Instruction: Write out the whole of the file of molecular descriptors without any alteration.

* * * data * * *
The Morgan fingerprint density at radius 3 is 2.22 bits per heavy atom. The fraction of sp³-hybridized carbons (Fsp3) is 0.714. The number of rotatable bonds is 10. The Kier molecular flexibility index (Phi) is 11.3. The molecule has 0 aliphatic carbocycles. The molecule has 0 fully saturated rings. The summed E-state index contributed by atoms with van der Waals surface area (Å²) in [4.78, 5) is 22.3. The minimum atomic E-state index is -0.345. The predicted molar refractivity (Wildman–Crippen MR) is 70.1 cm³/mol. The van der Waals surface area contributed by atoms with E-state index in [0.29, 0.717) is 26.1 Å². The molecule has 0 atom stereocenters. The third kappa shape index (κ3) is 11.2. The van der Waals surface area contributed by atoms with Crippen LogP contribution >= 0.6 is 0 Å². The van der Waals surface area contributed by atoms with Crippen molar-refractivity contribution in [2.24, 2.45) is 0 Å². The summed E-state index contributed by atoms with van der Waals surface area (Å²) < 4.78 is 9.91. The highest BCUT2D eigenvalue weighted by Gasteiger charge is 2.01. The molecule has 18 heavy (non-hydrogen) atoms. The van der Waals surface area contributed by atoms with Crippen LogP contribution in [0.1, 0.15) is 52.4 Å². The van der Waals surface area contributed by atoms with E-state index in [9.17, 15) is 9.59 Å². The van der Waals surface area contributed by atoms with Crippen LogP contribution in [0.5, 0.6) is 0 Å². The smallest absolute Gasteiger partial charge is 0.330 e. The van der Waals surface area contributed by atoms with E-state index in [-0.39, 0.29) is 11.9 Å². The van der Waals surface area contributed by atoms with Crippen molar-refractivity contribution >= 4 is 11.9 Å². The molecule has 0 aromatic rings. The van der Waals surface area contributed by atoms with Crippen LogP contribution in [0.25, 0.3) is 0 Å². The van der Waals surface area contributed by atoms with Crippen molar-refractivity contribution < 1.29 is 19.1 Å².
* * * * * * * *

The Morgan fingerprint density at radius 3 is 2.22 bits per heavy atom. The fraction of sp³-hybridized carbons (Fsp3) is 0.714. The number of rotatable bonds is 10. The Kier molecular flexibility index (Phi) is 11.3. The molecule has 0 aliphatic carbocycles. The molecule has 0 fully saturated rings. The summed E-state index contributed by atoms with van der Waals surface area (Å²) in [4.78, 5) is 22.3. The minimum atomic E-state index is -0.345. The predicted molar refractivity (Wildman–Crippen MR) is 70.1 cm³/mol. The van der Waals surface area contributed by atoms with E-state index in [0.29, 0.717) is 26.1 Å². The molecule has 0 atom stereocenters. The third kappa shape index (κ3) is 11.2. The van der Waals surface area contributed by atoms with Crippen LogP contribution >= 0.6 is 0 Å². The van der Waals surface area contributed by atoms with Crippen molar-refractivity contribution in [2.24, 2.45) is 0 Å². The summed E-state index contributed by atoms with van der Waals surface area (Å²) < 4.78 is 9.91. The highest BCUT2D eigenvalue weighted by Gasteiger charge is 2.01. The molecule has 18 heavy (non-hydrogen) atoms. The van der Waals surface area contributed by atoms with Crippen LogP contribution in [0.1, 0.15) is 52.4 Å². The van der Waals surface area contributed by atoms with E-state index in [9.17, 15) is 9.59 Å². The van der Waals surface area contributed by atoms with Crippen LogP contribution in [0.5, 0.6) is 0 Å². The smallest absolute Gasteiger partial charge is 0.330 e. The van der Waals surface area contributed by atoms with E-state index in [-0.39, 0.29) is 11.9 Å². The van der Waals surface area contributed by atoms with Crippen molar-refractivity contribution >= 4 is 11.9 Å². The molecule has 0 aromatic rings. The van der Waals surface area contributed by atoms with Crippen LogP contribution in [0.25, 0.3) is 0 Å². The van der Waals surface area contributed by atoms with Crippen molar-refractivity contribution < 1.29 is 19.1 Å².